Rangga Purbaya
Artist, Photographer / Yogyakarta, Indonesia


We often come to a place without understanding the true historical context of the place, sometimes because it is hidden and no longer talked about. There are many places that have a dark history of violence and today we do not realize it, even we are often lulled by the beauty of the place so never question it again. I feel very anxious about places where the history of violence is obscured, where the government or society changes the function of the place, making it so fancy to divert some of its history from us. It turns out a beauty can also deceive us.

In 1965-1966 people along the southern coast of Java often found unknown bodies suspected of being members or sympathizers of leftist organizations.

The Thomas Jefferson Library in Yogyakarta, in Central Java, was converted into a chamber of torture and rape in October 1965 by the Indonesian Army, after being after shuttered by the United States and taken over by Indonesian authorities. This occurred at the onset of the massacre of hundreds of thousands of Indonesians (estimates range from 350,000 to a million-plus killed) following the Oct. 1, 1965, aborted coup d'etat, known as G-30-S (September 30 Movement).

After the aborted coup d'etat, BTI (Barisan Tani Indonesia) / The Peasant Movement of Indonesia members were arrested and forced to work to complete the embankment, then executed and buried under the lake Jombor embankment. BTI is a leftist organization affiliated to Indonesia Communist Party.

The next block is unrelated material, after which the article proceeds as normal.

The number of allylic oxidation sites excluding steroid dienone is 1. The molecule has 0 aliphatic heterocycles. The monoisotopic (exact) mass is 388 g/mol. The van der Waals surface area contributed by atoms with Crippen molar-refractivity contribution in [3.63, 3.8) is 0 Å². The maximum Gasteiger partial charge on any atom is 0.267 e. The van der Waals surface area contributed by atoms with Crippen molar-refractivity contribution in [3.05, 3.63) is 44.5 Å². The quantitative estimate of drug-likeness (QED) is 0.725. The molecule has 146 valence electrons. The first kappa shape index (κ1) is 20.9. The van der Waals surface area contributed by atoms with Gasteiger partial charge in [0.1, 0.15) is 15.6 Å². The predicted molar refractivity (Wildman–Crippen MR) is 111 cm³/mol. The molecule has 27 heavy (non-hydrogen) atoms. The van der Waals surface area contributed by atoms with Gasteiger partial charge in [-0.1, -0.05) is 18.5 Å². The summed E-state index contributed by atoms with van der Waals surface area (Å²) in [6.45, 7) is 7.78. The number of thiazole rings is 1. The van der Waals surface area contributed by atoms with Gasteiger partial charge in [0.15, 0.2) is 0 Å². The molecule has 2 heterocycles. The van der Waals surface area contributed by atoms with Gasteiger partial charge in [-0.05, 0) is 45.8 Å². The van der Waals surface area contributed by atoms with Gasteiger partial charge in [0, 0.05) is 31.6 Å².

The lake embankment is used as a mass grave for BTI members.

Forests in the Kaliurang region, Yogyakarta, are a hiding place for some leftists.

Luweng Grubug, Gunung kidul, Yogyakarta. Natural wells as deep as 90 meters become a place of execution for communists.

Mount Merapi forest, a hiding place for many members of the Indonesian communist party and its sympathizers.

The bodies of the left were executed in Luweng Grubug, often carried by the underground river to reach the southern sea and were found by fishermen and residents.

Japanese bunkers from the second world war at the foot of Mount Merapi, Yogyakarta. An ideal hideout for some leftists.

Teak forest that grew around Luweng Grubug became a silent witness to the killing of communists in 1965.

Rangga Purbaya (B. 1976), studied photography at the Indonesian Institute of Arts in Yogyakarta. In 2002, He was among the co-founders of Ruang Mes 56: initially a frugal student art space that developed into one of Indonesia’s best-known laboratories of photo-based art emphasizing an exploratory and experimental approach. His main interest in photography is history, particularly family history. He has made several projects about issues relating to 1965’s genocide in Indonesia that he has been working on since the last 4 years. “Investigating Boentardjo” project is about his grandfather who disappeared in 1965's chaos. Curently he is working on a project about violent sites from the past which later changed its function, because the people living around these sites often do not know or deliberately ignore the history of these sites.